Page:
Some crime novel protagonists drive an old beater, some drive a hot Mustang and some just take the subway. In Adam Abramowitz's debut, Bosstown, ponytailed bike messenger Zesty Myers seems to have a GPS map of Boston in his head as he weaves his Fat Chance through the chaotic streets of the city. One hungover morning, a Buick rams into him on Boylston, smashing his slick bike, knocking him unconscious and sending the contents of his torn delivery package into the street--a deluge of Grants and Benjamins. He slips out of the hospital ER before "they stick me in a hospital bed, wake me every couple hours to shine a light in my eyes, and then sic their bill collectors on me." When stubborn Zesty launches his own investigation into his "accident," it gets gnarly in a hurry.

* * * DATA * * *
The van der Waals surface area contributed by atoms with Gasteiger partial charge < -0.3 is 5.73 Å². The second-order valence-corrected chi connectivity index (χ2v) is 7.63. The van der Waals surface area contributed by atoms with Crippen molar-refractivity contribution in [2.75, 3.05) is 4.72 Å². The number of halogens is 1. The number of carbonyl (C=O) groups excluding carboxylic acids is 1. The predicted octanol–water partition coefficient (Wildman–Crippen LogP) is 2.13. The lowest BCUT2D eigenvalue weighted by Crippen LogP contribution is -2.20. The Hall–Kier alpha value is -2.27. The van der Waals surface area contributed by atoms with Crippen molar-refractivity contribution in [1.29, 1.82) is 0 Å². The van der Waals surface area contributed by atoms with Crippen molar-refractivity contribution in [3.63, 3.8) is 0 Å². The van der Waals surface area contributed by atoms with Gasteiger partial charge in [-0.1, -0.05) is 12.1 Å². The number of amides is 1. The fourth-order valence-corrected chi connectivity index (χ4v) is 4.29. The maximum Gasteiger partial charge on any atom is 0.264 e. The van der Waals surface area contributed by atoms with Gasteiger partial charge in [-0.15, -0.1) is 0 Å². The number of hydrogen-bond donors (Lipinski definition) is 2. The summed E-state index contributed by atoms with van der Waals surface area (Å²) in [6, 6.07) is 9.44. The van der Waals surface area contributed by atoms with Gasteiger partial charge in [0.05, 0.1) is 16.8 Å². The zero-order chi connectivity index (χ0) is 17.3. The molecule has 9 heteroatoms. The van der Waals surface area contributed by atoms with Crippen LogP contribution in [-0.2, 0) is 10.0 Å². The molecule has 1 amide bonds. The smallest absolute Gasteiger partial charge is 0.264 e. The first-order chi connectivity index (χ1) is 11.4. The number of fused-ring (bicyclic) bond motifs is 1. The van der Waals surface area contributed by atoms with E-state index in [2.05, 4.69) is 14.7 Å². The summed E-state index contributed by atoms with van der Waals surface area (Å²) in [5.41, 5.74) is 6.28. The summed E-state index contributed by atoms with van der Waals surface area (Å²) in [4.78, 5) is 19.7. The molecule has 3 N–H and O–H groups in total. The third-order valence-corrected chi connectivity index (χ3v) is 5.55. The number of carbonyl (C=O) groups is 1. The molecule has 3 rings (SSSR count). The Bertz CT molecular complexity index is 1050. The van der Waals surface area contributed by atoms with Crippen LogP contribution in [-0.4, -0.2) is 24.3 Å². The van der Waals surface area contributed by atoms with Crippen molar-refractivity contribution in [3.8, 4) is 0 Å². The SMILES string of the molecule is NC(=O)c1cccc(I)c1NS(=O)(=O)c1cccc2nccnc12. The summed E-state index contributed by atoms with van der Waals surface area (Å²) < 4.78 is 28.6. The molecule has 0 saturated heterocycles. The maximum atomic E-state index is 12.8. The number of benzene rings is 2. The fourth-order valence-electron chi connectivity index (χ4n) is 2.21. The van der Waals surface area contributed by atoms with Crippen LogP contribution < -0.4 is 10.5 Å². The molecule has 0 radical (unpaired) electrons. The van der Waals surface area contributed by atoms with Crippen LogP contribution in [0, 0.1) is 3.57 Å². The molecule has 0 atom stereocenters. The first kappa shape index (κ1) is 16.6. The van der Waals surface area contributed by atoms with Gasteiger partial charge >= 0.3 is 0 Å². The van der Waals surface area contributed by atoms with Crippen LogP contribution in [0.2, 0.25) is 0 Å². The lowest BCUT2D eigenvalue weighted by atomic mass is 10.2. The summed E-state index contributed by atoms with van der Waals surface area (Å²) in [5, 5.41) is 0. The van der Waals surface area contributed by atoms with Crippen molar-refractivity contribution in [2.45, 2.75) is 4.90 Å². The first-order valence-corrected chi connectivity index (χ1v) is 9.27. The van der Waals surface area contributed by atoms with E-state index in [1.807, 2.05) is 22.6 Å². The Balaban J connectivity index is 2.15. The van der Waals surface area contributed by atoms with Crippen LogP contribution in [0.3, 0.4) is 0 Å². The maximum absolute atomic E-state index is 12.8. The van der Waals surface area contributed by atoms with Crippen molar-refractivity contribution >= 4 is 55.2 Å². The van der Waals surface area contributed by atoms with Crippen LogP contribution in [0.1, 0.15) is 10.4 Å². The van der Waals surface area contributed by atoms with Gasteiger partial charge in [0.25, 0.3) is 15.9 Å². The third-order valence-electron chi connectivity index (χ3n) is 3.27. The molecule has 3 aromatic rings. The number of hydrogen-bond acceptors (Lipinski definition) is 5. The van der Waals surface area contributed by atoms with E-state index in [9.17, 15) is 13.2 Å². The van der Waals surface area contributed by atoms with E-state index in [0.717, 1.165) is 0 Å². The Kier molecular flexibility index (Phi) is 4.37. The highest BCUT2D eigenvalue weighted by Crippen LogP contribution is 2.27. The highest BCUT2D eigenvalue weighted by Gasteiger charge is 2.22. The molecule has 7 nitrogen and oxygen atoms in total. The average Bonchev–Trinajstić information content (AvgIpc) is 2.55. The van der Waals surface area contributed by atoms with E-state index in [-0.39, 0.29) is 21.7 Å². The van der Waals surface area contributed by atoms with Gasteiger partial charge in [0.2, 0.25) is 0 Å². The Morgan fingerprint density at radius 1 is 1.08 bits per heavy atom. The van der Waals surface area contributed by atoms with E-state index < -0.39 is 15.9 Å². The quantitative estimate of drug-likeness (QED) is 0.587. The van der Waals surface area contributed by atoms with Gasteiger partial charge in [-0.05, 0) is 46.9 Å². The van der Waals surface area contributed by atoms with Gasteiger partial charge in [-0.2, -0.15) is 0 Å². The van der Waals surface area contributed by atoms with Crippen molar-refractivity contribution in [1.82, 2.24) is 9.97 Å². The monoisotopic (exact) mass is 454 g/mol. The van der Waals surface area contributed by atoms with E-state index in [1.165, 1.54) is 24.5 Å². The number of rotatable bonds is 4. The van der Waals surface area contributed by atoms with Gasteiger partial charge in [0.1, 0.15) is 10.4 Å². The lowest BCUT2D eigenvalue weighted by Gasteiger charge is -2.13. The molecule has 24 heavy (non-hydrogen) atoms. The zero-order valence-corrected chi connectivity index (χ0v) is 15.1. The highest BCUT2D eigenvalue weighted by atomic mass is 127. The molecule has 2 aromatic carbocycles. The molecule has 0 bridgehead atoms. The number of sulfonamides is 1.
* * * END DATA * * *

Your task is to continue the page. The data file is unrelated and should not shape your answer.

Abramowitz gives his young narrator hero the mouthy jive of an old school Southie hip to rare Boston rock bands and closed down clubs. Zesty's father is an aging hustler who once ran a back-room poker game for dirty cops, small-time pols and courthouse trolls. His mother was a hippie firebrand put away for a robbery and homicide in her radical youth. His brother, Zero, runs a semi-legit moving company and is on-call muscle. As Zesty and Zero try to sort out the story behind the money and their parents' shady pasts, Bosstown zips along like a good old-fashioned Beantown caper. --Bruce Jacobs, founding partner, Watermark Books & Cafe, Wichita, Kan.

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